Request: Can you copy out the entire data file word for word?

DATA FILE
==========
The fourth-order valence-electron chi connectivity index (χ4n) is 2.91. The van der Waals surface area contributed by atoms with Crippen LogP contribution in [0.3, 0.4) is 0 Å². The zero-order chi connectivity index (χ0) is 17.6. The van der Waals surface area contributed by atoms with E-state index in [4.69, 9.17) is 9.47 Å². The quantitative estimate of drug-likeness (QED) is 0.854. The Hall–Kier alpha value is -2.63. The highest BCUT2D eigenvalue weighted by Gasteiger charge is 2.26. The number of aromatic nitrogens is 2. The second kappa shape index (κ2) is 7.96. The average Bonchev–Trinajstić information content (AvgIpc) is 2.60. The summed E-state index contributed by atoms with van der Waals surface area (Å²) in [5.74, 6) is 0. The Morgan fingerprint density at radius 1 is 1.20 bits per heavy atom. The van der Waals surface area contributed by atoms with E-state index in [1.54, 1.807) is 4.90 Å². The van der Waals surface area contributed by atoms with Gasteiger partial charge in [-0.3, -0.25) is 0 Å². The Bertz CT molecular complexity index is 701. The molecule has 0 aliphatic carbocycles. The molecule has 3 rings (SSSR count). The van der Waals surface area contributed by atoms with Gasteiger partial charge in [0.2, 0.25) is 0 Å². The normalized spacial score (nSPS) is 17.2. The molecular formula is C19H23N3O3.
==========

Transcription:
The fourth-order valence-electron chi connectivity index (χ4n) is 2.91. The van der Waals surface area contributed by atoms with Crippen LogP contribution in [0.3, 0.4) is 0 Å². The zero-order chi connectivity index (χ0) is 17.6. The van der Waals surface area contributed by atoms with E-state index in [4.69, 9.17) is 9.47 Å². The quantitative estimate of drug-likeness (QED) is 0.854. The Hall–Kier alpha value is -2.63. The highest BCUT2D eigenvalue weighted by Gasteiger charge is 2.26. The number of aromatic nitrogens is 2. The second kappa shape index (κ2) is 7.96. The average Bonchev–Trinajstić information content (AvgIpc) is 2.60. The summed E-state index contributed by atoms with van der Waals surface area (Å²) in [5.74, 6) is 0. The Morgan fingerprint density at radius 1 is 1.20 bits per heavy atom. The van der Waals surface area contributed by atoms with E-state index in [1.54, 1.807) is 4.90 Å². The van der Waals surface area contributed by atoms with Gasteiger partial charge in [-0.3, -0.25) is 0 Å². The Bertz CT molecular complexity index is 701. The molecule has 0 aliphatic carbocycles. The molecule has 3 rings (SSSR count). The van der Waals surface area contributed by atoms with Gasteiger partial charge in [0.2, 0.25) is 0 Å². The normalized spacial score (nSPS) is 17.2. The molecular formula is C19H23N3O3.